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Bashar al-Assad’s uncle found guilty in France over 'ill-gotten gains' empire

In this file photo taken on June 12, 2000 is of a TV grab showing a photo of Rifaat al-Assad, the exiled brother of Syria's late Preisdent Hafez al-Assad, as it appeared on June 12, 2000 on the London-based Arab News Network (ANN) television station, which belongs to his son Sumer.
In this file photo taken on June 12, 2000 is of a TV grab showing a photo of Rifaat al-Assad, the exiled brother of Syria's late Preisdent Hafez al-Assad, as it appeared on June 12, 2000 on the London-based Arab News Network (ANN) television station, which belongs to his son Sumer. © Arab News Network / AFP

Rifaat al-Assad has been found guilty by a French court of money laundering and embezzling Syrian state funds to buy property in France worth at least €90m. He has been sentenced to four years in prison.

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The uncle of the current president of Syria was not in the dock to hear his judgement on Wednesday, having been hospitalized last December at the start of his trial with internal bleeding.

Rifaat al-Assad has been under investigation since 2014, dogged by allegations surrounding the source of his wealth.

The former vice president was kicked out of Syria "with nothing" 30 years ago and went on to amass a 90-million-euro fortune in France, including a stud farm and luxury apartments.

Anti-corruption group Sherpa filed a complaint claiming the fortune was stolen and hailed the trial in December as a "landmark step."

Strong evidence

Prosecutors told the court in December that there were “strong, consistent presumptions of the illicit nature” of his wealth, “knowingly concealed” using shell companies and tax havens.

On Wednesday, a French court decided there was strong enough evidence against Assad and sentenced him to four years in prison. They also ruled that the 82-year-old's property in France be seized as well as well as an estate worth 29 million euros in London.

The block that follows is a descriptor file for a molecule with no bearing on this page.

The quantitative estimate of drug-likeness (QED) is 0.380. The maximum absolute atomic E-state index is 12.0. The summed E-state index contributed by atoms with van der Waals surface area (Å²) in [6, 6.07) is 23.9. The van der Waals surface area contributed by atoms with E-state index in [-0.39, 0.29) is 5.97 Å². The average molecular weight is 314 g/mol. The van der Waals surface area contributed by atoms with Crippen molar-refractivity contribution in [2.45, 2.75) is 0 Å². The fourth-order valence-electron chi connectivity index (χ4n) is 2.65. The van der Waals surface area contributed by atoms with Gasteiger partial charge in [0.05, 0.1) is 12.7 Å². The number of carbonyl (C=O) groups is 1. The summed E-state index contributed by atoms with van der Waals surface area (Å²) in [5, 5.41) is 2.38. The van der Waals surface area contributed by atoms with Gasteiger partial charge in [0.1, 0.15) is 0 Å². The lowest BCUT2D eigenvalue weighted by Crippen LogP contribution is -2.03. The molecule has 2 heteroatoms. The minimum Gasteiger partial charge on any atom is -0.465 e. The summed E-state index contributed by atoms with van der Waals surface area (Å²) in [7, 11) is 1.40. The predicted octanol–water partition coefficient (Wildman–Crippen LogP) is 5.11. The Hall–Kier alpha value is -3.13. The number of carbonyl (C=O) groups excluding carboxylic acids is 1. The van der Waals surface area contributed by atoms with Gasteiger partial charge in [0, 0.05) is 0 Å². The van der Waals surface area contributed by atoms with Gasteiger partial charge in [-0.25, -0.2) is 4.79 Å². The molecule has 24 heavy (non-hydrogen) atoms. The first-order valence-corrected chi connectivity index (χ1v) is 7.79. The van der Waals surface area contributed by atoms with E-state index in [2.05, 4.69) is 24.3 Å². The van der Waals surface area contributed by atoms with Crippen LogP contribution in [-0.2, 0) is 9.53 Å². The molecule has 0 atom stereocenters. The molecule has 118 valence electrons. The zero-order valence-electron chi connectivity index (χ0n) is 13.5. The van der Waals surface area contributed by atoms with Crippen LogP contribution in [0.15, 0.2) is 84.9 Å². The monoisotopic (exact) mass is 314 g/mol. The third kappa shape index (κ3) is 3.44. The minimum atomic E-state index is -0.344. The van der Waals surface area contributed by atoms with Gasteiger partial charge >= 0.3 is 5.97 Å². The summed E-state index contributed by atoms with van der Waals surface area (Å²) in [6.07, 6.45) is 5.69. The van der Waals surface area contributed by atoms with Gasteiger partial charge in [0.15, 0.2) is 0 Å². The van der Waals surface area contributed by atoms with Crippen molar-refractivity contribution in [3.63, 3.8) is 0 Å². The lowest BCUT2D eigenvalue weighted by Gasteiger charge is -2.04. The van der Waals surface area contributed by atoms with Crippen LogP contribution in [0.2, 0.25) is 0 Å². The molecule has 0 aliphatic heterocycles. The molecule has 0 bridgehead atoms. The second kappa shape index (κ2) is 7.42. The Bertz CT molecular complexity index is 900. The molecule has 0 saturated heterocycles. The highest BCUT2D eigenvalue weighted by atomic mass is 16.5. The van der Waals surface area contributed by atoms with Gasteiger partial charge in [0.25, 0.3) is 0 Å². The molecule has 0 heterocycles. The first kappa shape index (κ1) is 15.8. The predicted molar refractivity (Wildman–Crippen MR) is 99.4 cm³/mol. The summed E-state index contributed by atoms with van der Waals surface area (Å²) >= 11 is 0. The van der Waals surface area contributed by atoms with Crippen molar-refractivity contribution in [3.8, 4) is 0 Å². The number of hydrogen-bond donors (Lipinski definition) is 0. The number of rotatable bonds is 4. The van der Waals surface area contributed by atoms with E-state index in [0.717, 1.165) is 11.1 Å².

Lawyers for Rifaat al-Assad had argued that his fortune was acquired "perfectly legally" through generous support from Saudi Arabia's late King Abdullah, with whom he shared a love of horse-racing.

Despite documents from Assad's lawyers meant to justify gifts of almost $25 million (22 million euros) between 1984 and 2010, French investigators registered transfers of only $10 million (8 million euros) from Saudi Arabia.

Lavish lifestyle

Assad's reported French fortune includes two Paris townhouses, one measuring 3,000 square metres (32,000 square feet), as well as a stud farm, a chateau and 7,300 square metres of office space in Lyon.

Rifaat al-Assad left Syria in 1984 after leading a failed coup against his brother, the current Syrian president’s father, who led the country from 1971 to 2000.

After he arrived in Europe, Assad's lavish lifestyle, four wives and 16 children soon raised eyebrows.

Beyond France, he and his family built up a huge portfolio of 507 properties in Spain, valued at around €695 million, all seized by the authorities in 2017.

A member of the Spanish Guardia civil carries a cardboard box during a raid targeting assets of Rifaat al-Assad and his family in Spain valued at 691 million euros.
A member of the Spanish Guardia civil carries a cardboard box during a raid targeting assets of Rifaat al-Assad and his family in Spain valued at 691 million euros. AFP - JORGE GUERRERO

Dubbed “The Butcher of Hama” for allegedly commanding troops who put down an uprising in central Syria in 1982, he is also being investigated in Switzerland for alleged war crimes, which he denies.

'Politically motivated'

Assad, who today describes himself as an opponent of the regime of his nephew, has denounced the case against him as politically motivated.

His lawyers told investigators: “The sole purpose of this process was to remove Rifaat al-Assad from Syrian politics, when he had enjoined Bashar al-Assad to leave power to end the crisis."

The case against Rifaat-- only the second in France targeting so-called “ill-gotten gains” by a foreign dignitary -- is a fall from grace for a man whom in 1986 was awarded the Legion d'Honneur, France's highest award, for his role in protecting French interests from Syrian secret services.

In the first trial, Equatorial Guinea vice president Teodorin Obiang received a three-year suspended jail term in October 2017 after being convicted of using public money to fund a jet-set lifestyle in Paris at the expense of his population. Earlier this year, an appeal court upheld the embezzlement conviction.

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